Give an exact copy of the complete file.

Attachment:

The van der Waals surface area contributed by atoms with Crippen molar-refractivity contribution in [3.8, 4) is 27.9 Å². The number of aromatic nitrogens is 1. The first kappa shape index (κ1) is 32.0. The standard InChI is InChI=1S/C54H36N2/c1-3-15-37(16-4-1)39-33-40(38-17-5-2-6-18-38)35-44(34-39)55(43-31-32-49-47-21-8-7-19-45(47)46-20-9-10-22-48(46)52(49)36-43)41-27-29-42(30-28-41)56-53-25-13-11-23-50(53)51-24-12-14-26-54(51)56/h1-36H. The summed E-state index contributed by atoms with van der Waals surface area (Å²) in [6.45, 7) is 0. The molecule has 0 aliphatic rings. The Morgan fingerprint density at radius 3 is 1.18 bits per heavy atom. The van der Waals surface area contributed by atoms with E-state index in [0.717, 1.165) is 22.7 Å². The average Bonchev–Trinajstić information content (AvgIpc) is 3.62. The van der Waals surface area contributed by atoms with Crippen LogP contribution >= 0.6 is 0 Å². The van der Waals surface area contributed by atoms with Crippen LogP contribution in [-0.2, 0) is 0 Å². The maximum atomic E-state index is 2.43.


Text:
The van der Waals surface area contributed by atoms with Crippen molar-refractivity contribution in [3.8, 4) is 27.9 Å². The number of aromatic nitrogens is 1. The first kappa shape index (κ1) is 32.0. The standard InChI is InChI=1S/C54H36N2/c1-3-15-37(16-4-1)39-33-40(38-17-5-2-6-18-38)35-44(34-39)55(43-31-32-49-47-21-8-7-19-45(47)46-20-9-10-22-48(46)52(49)36-43)41-27-29-42(30-28-41)56-53-25-13-11-23-50(53)51-24-12-14-26-54(51)56/h1-36H. The summed E-state index contributed by atoms with van der Waals surface area (Å²) in [6.45, 7) is 0. The molecule has 0 aliphatic rings. The Morgan fingerprint density at radius 3 is 1.18 bits per heavy atom. The van der Waals surface area contributed by atoms with E-state index in [0.717, 1.165) is 22.7 Å². The average Bonchev–Trinajstić information content (AvgIpc) is 3.62. The van der Waals surface area contributed by atoms with Crippen LogP contribution >= 0.6 is 0 Å². The van der Waals surface area contributed by atoms with Crippen LogP contribution in [-0.2, 0) is 0 Å². The maximum atomic E-state index is 2.43.